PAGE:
The extensive range of his studies, and his scholarly acquirements are shown by his great work on Masonic Symbolry, now being read in many of the grand jurisdictions of the world. In a resolution passed by the Grand Lodge of Illinois, this book is referred to as "The most remarkable contribution, along the lines of which it treats, yet made to Masonic literature."

McKendree College conferred upon him the Honorary Degree of master of Arts, in 1867, during the time the distinguished Robert Allyn was President of the College. On that occasion he read his poem, The Song of the Wahbeek, by invitation of the Faculty, whose attention he had attracted by his wide reputation for scholarship. The poem was at that time condensed for delivery. It was later read to the Constitutional Convention of Illinois in 1870. Soon after this he came to Colorado, where he amplified the work, and gave it its present form.

The love story of Kol-lo-war and Lo-wi-el, which is the gem and ornament of the poem . . . illustrates the life of a superior race who occupied the country before the coming of the Indian, a people who worshiped the sun, and of whose existence the red race has handed down traditions.

[Note: In addition to Bromwell, other lawyer poets known for their Masonic writings, include Albert Pike (1809-1891) and Rob Morris (1818-1888)]

The Life and Times of H.P.H. Bromwell

My Father, H.P.H. Bromwell

Henry Pelham Holmes Bromwell
Biographical Directory of the United States Congress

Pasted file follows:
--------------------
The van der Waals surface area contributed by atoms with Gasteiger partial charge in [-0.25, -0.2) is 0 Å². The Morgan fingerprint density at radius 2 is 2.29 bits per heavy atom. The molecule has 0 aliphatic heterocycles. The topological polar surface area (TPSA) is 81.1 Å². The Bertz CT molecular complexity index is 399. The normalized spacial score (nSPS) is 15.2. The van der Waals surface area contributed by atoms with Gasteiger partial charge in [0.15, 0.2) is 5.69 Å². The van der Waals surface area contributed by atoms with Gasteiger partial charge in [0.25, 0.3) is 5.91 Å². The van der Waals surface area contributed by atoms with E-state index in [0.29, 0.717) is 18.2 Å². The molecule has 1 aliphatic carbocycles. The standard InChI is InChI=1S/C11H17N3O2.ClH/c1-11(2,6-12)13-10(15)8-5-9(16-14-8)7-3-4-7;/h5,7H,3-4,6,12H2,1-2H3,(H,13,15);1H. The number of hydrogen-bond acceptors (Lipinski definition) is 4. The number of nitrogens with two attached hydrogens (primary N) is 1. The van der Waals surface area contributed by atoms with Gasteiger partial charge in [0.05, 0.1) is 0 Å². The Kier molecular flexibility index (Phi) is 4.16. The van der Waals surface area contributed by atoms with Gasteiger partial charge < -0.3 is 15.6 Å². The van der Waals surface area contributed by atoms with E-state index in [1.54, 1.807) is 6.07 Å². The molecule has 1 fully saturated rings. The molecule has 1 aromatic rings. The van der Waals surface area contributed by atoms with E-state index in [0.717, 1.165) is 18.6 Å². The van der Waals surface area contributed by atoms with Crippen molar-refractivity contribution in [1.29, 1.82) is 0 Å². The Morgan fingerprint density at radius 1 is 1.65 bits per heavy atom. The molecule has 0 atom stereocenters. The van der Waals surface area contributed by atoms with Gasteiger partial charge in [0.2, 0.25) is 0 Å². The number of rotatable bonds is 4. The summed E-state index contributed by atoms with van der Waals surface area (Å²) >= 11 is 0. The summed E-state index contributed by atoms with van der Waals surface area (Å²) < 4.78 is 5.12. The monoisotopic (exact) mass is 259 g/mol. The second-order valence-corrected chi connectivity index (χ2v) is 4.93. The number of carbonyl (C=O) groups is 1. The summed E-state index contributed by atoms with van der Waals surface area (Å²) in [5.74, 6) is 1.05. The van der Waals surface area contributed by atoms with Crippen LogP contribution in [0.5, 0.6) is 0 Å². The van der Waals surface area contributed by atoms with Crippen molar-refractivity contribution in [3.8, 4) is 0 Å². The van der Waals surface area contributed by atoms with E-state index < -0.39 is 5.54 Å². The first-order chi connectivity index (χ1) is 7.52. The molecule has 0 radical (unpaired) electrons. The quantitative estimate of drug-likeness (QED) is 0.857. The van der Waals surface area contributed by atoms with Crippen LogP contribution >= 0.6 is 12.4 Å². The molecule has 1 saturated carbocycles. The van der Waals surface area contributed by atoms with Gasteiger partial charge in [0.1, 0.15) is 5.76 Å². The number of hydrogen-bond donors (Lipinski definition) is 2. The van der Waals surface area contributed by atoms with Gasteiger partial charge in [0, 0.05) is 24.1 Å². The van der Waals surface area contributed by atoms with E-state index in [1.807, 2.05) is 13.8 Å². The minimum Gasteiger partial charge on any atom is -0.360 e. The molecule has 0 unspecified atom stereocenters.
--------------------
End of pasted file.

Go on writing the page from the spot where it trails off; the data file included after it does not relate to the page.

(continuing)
Henry P.H. Bromwell


Selected Poetry


Henry Pelham Holmes Bromwell, The Song of the Wahbeek: A Poem (Denver: Henrietta E. Bromwell, 1909)

_________________________, The Two Processions: A Poem (Denver: H.E. Bromwell, 1918)

_________________________, On Buena Vista's Field and Other Early Poems (Denver: Henrietta E. Bromwell, 1918)

_________________________, The Dead Forest of the Colorado: A Poem (Denver: Henrietta E. Bromwell, 1918)

_________________________, Poems to Emma (Denver: Bromwell, 1919)

_________________________, Further Light, and Other Poems Written for Masonic Occasions, also Tributes to His Friend Abraham Lincoln (Denver: Henrietta E. Bromwell, 1920)

__________________________, Lute of Israefel, with other poems and allegories. The Ladder of Bethel, The Sacred Rivers, and tribute to his friend Abraham Lincoln (Denver, 1920)


Henry Pelham Holmes Bromwell, Restorations of Masonic Geometry and Symbolry, Being a Dissertation on the Lost Knowledge of the Lodge (Denver: H. P. H. Bromwell Masonic Publishing Company, 1905) [online preview]

_________________________, Translations; from Poems of Schiller, Schlegel, Uhland, Schwab, Schneckenburger, Chamisso, Freiligrath, and others (Denver: Bromwell, 1919)


My Father, H.P.H. Bromwell

Research Resources

Henry Pelham Holmes Bromwell Papers
Colorado Historical Society Library
Denver, Colorado

Index, Ross' Historical Souvenir of Vandalia, Illinois State Capital, 1819-1837
(a journal of H.B. & H.P.H. Bromwell, Vandalia [Ill.] 1852)
Denver Public Library
Illinois State Historical Library